Typically, operators use fryers to heat a large volume of oil to deep fry menu items like chicken or fries.


Cleaning and Maintaining Fryers

Unlike other cooking equipment, fryers require minimal maintenance. On a daily basis or as necessary, use hot, soapy water or a grease-cutting solution to wipe down units. When necessary, the fryer’s exterior should be wiped down with a stainless-steel polish and a clean cloth. All louvers and vents on high-efficiency fryers with blowers should be kept clean. 

Use a boil-out cleaner added to water for more extensive cleaning after the water temperature is brought up to a rolling boil. It is important that the vat’s interior is thoroughly wiped dry before use since oil and water don’t mix. Not doing so presents a burn risk from oil popping. Fryers should never be hosed down with water for this reason.

Oil quality and regular filtering or replacement of oil is very important when using a fryer for optimum product quality.

A digital thermometer can be used for testing the operating thermostat. The vat must first be emptied and then brought to the set temperature and cycle a few times. The digital thermometer should then be compared with the set point on the thermostat. If these temperatures are not within 10 degrees F to 15 degrees F, adjust the thermostat. If the temperature is more than 25 degrees F off, it may be time to replace the thermostat. Note that high-limit thermostat testing should only be done by an authorized service agent due to fire safety issues.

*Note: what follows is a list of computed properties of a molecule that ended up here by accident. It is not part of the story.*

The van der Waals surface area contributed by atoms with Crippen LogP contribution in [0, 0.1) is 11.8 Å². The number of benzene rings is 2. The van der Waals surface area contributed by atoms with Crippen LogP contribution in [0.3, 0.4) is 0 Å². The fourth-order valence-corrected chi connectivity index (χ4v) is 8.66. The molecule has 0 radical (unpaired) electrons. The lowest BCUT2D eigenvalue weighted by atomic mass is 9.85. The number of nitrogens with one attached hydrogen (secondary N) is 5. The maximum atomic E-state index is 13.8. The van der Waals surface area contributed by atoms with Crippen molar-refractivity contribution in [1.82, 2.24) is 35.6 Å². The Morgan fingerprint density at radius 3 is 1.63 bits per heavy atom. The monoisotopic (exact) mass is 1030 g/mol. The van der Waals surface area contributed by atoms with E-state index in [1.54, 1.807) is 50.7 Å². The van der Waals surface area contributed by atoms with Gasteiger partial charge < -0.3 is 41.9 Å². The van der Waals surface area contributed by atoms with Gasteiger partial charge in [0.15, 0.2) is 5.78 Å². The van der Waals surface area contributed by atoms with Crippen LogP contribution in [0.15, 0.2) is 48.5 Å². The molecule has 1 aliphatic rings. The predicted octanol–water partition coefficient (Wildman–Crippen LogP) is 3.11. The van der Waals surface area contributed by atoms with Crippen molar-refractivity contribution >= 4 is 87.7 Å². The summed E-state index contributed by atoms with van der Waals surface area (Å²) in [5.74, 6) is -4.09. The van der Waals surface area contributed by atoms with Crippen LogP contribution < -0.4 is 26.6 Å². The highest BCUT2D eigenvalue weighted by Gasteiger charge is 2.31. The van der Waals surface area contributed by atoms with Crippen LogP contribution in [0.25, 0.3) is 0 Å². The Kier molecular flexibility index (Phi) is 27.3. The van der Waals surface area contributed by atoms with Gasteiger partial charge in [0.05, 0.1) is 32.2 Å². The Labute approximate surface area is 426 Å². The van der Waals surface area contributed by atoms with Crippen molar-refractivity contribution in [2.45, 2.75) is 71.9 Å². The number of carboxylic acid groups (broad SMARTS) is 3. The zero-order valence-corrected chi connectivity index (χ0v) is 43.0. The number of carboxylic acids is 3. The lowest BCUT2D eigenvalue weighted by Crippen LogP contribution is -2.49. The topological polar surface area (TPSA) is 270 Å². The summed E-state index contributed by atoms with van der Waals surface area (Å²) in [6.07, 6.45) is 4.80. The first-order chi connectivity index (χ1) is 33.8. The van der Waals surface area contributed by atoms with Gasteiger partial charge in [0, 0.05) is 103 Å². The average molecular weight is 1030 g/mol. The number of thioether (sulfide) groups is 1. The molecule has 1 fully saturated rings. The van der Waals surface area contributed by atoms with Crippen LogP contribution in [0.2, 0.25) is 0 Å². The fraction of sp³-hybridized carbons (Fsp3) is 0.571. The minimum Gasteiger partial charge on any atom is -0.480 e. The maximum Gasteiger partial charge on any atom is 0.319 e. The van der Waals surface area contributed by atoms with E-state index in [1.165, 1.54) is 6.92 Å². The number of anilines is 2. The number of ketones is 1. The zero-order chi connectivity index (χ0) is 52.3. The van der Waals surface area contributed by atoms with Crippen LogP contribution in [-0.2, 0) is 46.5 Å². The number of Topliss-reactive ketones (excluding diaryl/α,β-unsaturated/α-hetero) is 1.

If it takes longer for a fryer to heat to a ready temperature or it has difficulty maintaining required temperatures during normal use, it should be serviced.

There are a number of signs that a fryer needs replacement, but the most common issue is a leaking tank or well caused by carbon buildup. This is signified by hardened oil under the fryer and behind the unit’s door. Not only will this cause leaks, but it will also impact the fryer’s productivity and can be a fire hazard.

Cooking at too high a temperature can compromise the unit. If the fryer does not hold proper oil temperature, resulting in greasy, dark and/or burned food, it is time for a new unit. Also, the fryer should be replaced if weekly oil usage increases dramatically and/or food fry times increase.

While most fryer components, such as the thermostat, are inexpensive to replace, vats or tanks are cost prohibitive to install.

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